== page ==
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It Takes a Village: The Story of Maïmouna

Takes a VillageEditor’s note: A version of this article was originally published in Stories of Mothers Saved, an initiative organized jointly by the White Ribbon Alliance for Safe Motherhood and the United Nations Population Fund. The collection recognizes women who have lived to tell their stories — who did not die needlessly in pregnancy or childbirth — due to a key action taken by her, her family, the community, a health worker, a political leader or others. ChildFund was one of a group of dynamic organizations whose stories are included in the collection. Julia White was also invited to blog about her participation in the Stories of Mothers Saved project.

“It takes a village….” These words spring to mind when relating the story of Maïmouna from the isolated village of Dobour in Thiès, Senegal, West Africa.

A 45-year-old mother who has lived through 14 pregnancies and currently has 10 living children, Maïmouna almost lost her life giving birth to her most recent son, Seydou. Today, looking at his healthy round face and toothless grin, you would never guess what his mother went through to bring him into this world.

A quiet woman who is used to the hard life of living without electricity, running water or modern amenities, she is not a complainer and is used to continuing her chores while pregnant.

But those close to her recognized immediately that her last pregnancy was not like the others. “My wife Maïmouna was sick and very tired because of her age,” says 56-year-old Mamadou Diouf. “I was very worried, and that is why I gave her so much support. The children believed their mother was going to die.”

Luckily for Maïmouna, her story did not end with a sense of helplessness in the face of reproductive health problems. Thanks to the community mobilization, training and supervision efforts of the USAID-funded and ChildFund International-led Community Health Project (Programme Santé, Santé Communautaire), she had easy access to a community health hut run by volunteer community health agents. The project works hand-in-hand with the health districts in Senegal, such as the Health District of Popenguine.

Concerned about her health, Maïmouna spoke with the trained community health worker and traditional birth attendant, Madjiguène Ciss. Ciss immediately took note of Maïmouna’s mention of repeated and intense vomiting, weakness and dizziness, recognizing the risk factors related to her age and the number of past pregnancies.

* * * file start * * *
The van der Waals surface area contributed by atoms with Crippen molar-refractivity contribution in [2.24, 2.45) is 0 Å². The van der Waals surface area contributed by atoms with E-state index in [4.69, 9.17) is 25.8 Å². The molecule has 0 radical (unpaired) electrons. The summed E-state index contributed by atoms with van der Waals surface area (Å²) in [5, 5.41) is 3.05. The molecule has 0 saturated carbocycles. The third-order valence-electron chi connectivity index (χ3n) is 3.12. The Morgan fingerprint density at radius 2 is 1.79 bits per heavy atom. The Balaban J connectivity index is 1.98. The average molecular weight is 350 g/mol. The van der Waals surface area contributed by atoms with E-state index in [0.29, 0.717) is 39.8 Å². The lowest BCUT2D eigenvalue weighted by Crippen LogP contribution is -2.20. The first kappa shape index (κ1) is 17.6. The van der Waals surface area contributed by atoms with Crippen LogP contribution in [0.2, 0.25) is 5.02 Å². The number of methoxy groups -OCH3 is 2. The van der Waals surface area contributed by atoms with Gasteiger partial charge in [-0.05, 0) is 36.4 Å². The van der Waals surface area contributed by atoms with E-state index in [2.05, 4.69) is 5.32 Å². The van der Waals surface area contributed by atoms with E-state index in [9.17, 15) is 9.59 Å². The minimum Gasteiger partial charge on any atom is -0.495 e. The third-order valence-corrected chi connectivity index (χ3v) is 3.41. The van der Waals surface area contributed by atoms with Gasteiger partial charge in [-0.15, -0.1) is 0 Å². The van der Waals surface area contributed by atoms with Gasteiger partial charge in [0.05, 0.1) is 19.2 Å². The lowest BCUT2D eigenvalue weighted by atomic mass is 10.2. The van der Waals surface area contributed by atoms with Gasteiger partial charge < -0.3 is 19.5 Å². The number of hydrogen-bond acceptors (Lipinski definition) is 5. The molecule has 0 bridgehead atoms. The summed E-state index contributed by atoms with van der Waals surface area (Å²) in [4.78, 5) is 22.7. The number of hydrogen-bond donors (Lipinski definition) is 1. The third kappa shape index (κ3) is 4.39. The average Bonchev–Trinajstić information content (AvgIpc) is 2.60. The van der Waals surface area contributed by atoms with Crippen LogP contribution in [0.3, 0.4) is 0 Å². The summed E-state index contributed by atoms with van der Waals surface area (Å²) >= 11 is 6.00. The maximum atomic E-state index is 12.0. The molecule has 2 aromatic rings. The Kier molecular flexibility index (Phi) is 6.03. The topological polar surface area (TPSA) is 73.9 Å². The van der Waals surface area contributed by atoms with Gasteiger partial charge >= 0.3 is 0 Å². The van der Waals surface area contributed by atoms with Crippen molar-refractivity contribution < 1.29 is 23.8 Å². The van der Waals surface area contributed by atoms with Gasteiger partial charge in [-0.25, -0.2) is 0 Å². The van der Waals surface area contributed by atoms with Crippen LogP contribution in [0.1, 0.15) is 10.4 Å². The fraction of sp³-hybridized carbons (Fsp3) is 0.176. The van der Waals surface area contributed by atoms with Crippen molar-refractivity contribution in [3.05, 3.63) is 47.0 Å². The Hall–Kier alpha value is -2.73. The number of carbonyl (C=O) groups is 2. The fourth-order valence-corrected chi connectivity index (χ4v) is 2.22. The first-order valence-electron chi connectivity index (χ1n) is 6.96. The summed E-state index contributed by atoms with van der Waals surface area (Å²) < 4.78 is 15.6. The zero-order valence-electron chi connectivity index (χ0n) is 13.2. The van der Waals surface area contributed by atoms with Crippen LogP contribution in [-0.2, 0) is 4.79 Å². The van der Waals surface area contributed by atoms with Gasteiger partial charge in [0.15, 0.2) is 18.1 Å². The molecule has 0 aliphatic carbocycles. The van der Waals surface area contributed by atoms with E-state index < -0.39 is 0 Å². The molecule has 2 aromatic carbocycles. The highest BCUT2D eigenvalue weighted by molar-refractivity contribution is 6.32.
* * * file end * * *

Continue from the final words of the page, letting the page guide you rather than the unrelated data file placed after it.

“I knew that if I did not do anything, she could die or have some other serious complications,” says Ciss, who decided to refer Maïmouna to the government Health Post in Kirène.

But instead of leaving Maïmouna to navigate the clinical system herself, Ciss’s training and experience taught her that it would be much better to stay with the patient throughout the referrals. Ciss also knew that without her emotional support, Maïmouna would be too afraid to complete her referral appointments alone.

So she stayed by Maïïmouna’s side throughout the pregnancy, accompanying her for each referral appointment outside the Dobour Health Hut. Every time, Ciss took the initiative to work with Maïmouna’s husband and the community to organize the necessary transportation to the health post and to accompany Maïmouna.

When Maïmouna went into labor, she was referred from the health hut to the Kirène Health Post and the Popenguine Health Center and, ultimately, to the Thiès Regional Hospital where she gave birth.

Ciss also made sure that Maïmouna attended her village’s Pregnant Women’s Solidarity Circle that is organized regularly as part of the Community Health Project (PSSC). The Solidarity Circle gives pregnant women in the village a chance to openly discuss their pregnancy and their concerns with a group of other pregnant women and a trained traditional birth attendant.

Madjiguène wanted Maïmouna to learn from her participation in the circle to and to recognize danger signs during pregnancy and the family planning options available that help women to plan and take control of their fertility.

Fighting back tears, Maïmouna says, “If it had not been for my husband, the health hut, Madjiguène Ciss and the Kirène doctor, I would not be here today speaking with you. And, today, if I were not here, my children would suffer and have difficulties related to their education, their health and their life. The circle is also very important; it teaches us how we can take care of ourselves and our health. And thanks to that I am here today to care for my children.”

Maïmouna’s story highlights the importance of a community structure that stands by women and their families before, during and after pregnancy to help them understand reproductive health, danger signs and how to take action.

ChildFund also works to forge the links that are necessary between the community and government-run clinical structures. In this case, it was Ciss, the community health worker, who was the critical link in the system that ensured continuity in Maïmouna’s care and treatment from the community level up through the clinical levels.

The holistic approach to reproductive health starts with the community: “It takes a village”… to save a mother.

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